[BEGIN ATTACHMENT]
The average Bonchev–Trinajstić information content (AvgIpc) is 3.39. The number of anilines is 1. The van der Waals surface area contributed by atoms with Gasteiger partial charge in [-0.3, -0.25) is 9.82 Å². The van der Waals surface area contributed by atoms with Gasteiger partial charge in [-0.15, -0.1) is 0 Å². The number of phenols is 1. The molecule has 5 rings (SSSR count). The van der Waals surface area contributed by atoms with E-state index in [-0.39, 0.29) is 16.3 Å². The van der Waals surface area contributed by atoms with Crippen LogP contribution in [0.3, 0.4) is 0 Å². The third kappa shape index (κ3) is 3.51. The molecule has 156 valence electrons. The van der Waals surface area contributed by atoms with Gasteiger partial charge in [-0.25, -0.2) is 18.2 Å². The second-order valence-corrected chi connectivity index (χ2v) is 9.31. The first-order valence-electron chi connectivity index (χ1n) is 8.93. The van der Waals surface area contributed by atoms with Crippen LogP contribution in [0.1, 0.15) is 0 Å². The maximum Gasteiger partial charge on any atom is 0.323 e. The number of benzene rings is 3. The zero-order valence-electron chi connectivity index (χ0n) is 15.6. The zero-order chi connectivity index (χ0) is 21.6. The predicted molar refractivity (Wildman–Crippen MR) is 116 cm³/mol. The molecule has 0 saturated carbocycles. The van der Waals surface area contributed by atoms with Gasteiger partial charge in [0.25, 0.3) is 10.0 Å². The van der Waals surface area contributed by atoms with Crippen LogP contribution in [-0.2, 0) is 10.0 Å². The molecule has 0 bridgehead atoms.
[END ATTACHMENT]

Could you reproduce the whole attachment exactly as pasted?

The average Bonchev–Trinajstić information content (AvgIpc) is 3.39. The number of anilines is 1. The van der Waals surface area contributed by atoms with Gasteiger partial charge in [-0.3, -0.25) is 9.82 Å². The van der Waals surface area contributed by atoms with Gasteiger partial charge in [-0.15, -0.1) is 0 Å². The number of phenols is 1. The molecule has 5 rings (SSSR count). The van der Waals surface area contributed by atoms with E-state index in [-0.39, 0.29) is 16.3 Å². The van der Waals surface area contributed by atoms with Crippen LogP contribution in [0.3, 0.4) is 0 Å². The third kappa shape index (κ3) is 3.51. The molecule has 156 valence electrons. The van der Waals surface area contributed by atoms with Gasteiger partial charge in [-0.25, -0.2) is 18.2 Å². The second-order valence-corrected chi connectivity index (χ2v) is 9.31. The first-order valence-electron chi connectivity index (χ1n) is 8.93. The van der Waals surface area contributed by atoms with Crippen LogP contribution in [0.1, 0.15) is 0 Å². The maximum Gasteiger partial charge on any atom is 0.323 e. The number of benzene rings is 3. The zero-order valence-electron chi connectivity index (χ0n) is 15.6. The zero-order chi connectivity index (χ0) is 21.6. The predicted molar refractivity (Wildman–Crippen MR) is 116 cm³/mol. The molecule has 0 saturated carbocycles. The van der Waals surface area contributed by atoms with Gasteiger partial charge in [0.25, 0.3) is 10.0 Å². The van der Waals surface area contributed by atoms with Crippen LogP contribution in [-0.2, 0) is 10.0 Å². The molecule has 0 bridgehead atoms.